(provided by candidate): The goal of this Mentored Patient-Oriented Research Career Development Award (K23) is to prepare Dr. Lauren Weinstock for an independent clinical research career focused on the phenomenology and treatment of major affective disorders. Building upon her prior clinical and research experiences with unipolar major depression, Dr. Weinstock seeks additional mentored research training in the study of bipolar depression. Despite findings that depression accounts for a substantial portion of the morbidity and mortality associated with bipolar disorder, and that it is associated with significant functional impairment and generally poor response to pharmacotherapy, psychosocial interventions have been understudied. To address this clinical need, the proposed research plan seeks to develop an adjunctive behavioral therapy tailored for the treatment of bipolar I depression. Within the context of this research, Dr. Weinstock's training goals are: 1) to increase knowledge of the phenomenology and treatment of bipolar depression;2) to develop expertise in the design, execution, and analysis of outcome data in combined treatment trials;3) to understand clinical and research issues related to the use of psychiatric medications in clinical research, so as to prepare for future collaborations in a multidisciplinary setting;4) to increase knowledge of ethical and multicultural issues in work with severely mentally ill patients;and 5) to expand grant writing and manuscript preparation skills. This training will be facilitated by: 1) expert mentorship from Drs. Ivan Miller, Mark Bauer, Michael Addis, Sheri Johnson, and David Strong;2) coursework, seminars, and supervised clinical experiences;3) the diverse resources available at Brown Medical School;and 4) implementation of the proposed project. Dr. Weinstock will implement a 5-year research project, during which she will develop and evaluate the preliminary efficacy of a tailored psychosocial intervention for bipolar I depression. The intervention, called Modified Behavioral Activation Therapy (M-BAT), will be provided as an adjunct to pharmacotherapy, and will rely upon behavioral activation principles adapted for bipolar depression. As an intervention with established efficacy for treatment of unipolar depression, behavioral activation targets the avoidance and withdrawal that maintain depression by increasing the frequency of naturally-reinforcing behaviors and promoting routine regulation and alternative coping. The first 18 months of the proposed award will be devoted to developing M-BAT and piloting it in an open trial. Subsequently, Dr. Weinstock will conduct a small randomized trial, comparing M-BAT plus semi-structured pharmacotherapy to semi-structured pharmacotherapy alone. Data concerning the feasibility and acceptability of M-BAT and clinical significance of findings, combined with results from statistical analyses, will be used to inform an R01 application for a full-scale clinical trial.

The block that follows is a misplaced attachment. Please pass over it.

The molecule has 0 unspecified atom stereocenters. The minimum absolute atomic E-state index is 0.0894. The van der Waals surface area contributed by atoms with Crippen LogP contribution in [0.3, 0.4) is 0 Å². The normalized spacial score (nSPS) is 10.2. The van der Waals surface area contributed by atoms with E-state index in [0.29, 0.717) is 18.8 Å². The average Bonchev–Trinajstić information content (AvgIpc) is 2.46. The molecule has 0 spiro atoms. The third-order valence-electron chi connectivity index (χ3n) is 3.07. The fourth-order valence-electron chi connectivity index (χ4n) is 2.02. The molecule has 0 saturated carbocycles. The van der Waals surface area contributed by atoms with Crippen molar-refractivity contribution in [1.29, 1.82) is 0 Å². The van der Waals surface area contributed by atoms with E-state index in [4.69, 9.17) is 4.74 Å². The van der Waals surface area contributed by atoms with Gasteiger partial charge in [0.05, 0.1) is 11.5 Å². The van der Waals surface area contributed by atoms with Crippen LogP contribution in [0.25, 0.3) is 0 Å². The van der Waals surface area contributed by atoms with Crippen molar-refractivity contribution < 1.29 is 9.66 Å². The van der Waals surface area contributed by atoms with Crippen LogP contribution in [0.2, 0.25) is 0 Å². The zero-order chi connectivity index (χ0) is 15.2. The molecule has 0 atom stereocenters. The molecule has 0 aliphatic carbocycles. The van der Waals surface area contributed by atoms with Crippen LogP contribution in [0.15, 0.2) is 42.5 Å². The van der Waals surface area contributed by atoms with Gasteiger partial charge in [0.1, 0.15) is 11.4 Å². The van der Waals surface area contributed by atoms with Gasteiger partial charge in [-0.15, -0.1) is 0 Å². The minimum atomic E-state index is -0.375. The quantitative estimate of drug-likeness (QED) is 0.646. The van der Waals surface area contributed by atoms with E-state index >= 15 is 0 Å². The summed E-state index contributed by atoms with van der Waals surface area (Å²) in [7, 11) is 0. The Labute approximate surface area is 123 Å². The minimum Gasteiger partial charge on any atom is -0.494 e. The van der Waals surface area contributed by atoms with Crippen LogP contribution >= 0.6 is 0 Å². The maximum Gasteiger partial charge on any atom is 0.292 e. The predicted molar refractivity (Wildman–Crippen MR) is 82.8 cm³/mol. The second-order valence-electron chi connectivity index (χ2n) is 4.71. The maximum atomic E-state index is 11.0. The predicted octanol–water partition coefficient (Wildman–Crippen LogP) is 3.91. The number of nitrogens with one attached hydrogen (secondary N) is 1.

|Weinstock, Lauren M; Gaudiano, Brandon A; Epstein-Lubow, Gary et al. (2014) Medication burden in bipolar disorder: a chart review of patients at psychiatric hospital admission. Psychiatry Res 216:24-30|
|Battle, Cynthia L; Weinstock, Lauren M; Howard, Margaret (2014) Clinical correlates of perinatal bipolar disorder in an interdisciplinary obstetrical hospital setting. J Affect Disord 158:97-100|
|Weinstock, Lauren M; Wenze, Susan J; Munroe, Mary K et al. (2013) Concordance between patient and family reports of family functioning in bipolar I disorder and major depressive disorder. J Nerv Ment Dis 201:377-83|
|Weinstock, Lauren M; Munroe, Mary K; Miller, Ivan W (2011) Behavioral activation for the treatment of atypical depression: a pilot open trial. Behav Modif 35:403-24|
|Weinstock, Lauren M; Miller, Ivan W (2010) Psychosocial predictors of mood symptoms 1 year after acute phase treatment of bipolar I disorder. Compr Psychiatry 51:497-503|
|Weinstock, Lauren M; Strong, David; Uebelacker, Lisa A et al. (2010) DSM-IV depressive symptom expression among individuals with a history of hypomania: a comparison to those with or without a history of mania. J Psychiatr Res 44:979-85|
|Weinstock, Lauren M; Strong, David; Uebelacker, Lisa A et al. (2009) Differential item functioning of DSM-IV depressive symptoms in individuals with a history of mania versus those without: an item response theory analysis. Bipolar Disord 11:289-97|